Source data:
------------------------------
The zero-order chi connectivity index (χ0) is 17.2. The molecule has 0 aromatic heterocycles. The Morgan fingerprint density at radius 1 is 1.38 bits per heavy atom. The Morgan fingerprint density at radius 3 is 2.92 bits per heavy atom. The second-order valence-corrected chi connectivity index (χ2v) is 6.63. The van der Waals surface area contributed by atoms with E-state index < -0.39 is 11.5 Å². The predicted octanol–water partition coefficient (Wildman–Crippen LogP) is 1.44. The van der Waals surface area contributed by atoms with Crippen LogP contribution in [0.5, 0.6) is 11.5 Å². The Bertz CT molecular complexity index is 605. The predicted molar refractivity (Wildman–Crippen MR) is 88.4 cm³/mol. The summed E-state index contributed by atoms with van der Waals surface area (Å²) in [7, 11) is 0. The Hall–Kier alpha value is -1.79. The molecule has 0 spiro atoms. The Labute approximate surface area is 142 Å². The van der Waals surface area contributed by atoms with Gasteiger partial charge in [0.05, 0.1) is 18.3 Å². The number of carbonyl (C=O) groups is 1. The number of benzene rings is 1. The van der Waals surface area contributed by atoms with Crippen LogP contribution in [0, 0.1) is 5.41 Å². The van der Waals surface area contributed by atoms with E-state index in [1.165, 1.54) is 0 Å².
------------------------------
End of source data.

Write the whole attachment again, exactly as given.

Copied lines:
The zero-order chi connectivity index (χ0) is 17.2. The molecule has 0 aromatic heterocycles. The Morgan fingerprint density at radius 1 is 1.38 bits per heavy atom. The Morgan fingerprint density at radius 3 is 2.92 bits per heavy atom. The second-order valence-corrected chi connectivity index (χ2v) is 6.63. The van der Waals surface area contributed by atoms with E-state index < -0.39 is 11.5 Å². The predicted octanol–water partition coefficient (Wildman–Crippen LogP) is 1.44. The van der Waals surface area contributed by atoms with Crippen LogP contribution in [0.5, 0.6) is 11.5 Å². The Bertz CT molecular complexity index is 605. The predicted molar refractivity (Wildman–Crippen MR) is 88.4 cm³/mol. The summed E-state index contributed by atoms with van der Waals surface area (Å²) in [7, 11) is 0. The Hall–Kier alpha value is -1.79. The molecule has 0 spiro atoms. The Labute approximate surface area is 142 Å². The van der Waals surface area contributed by atoms with Gasteiger partial charge in [0.05, 0.1) is 18.3 Å². The number of carbonyl (C=O) groups is 1. The number of benzene rings is 1. The van der Waals surface area contributed by atoms with Crippen LogP contribution in [0, 0.1) is 5.41 Å². The van der Waals surface area contributed by atoms with E-state index in [1.165, 1.54) is 0 Å².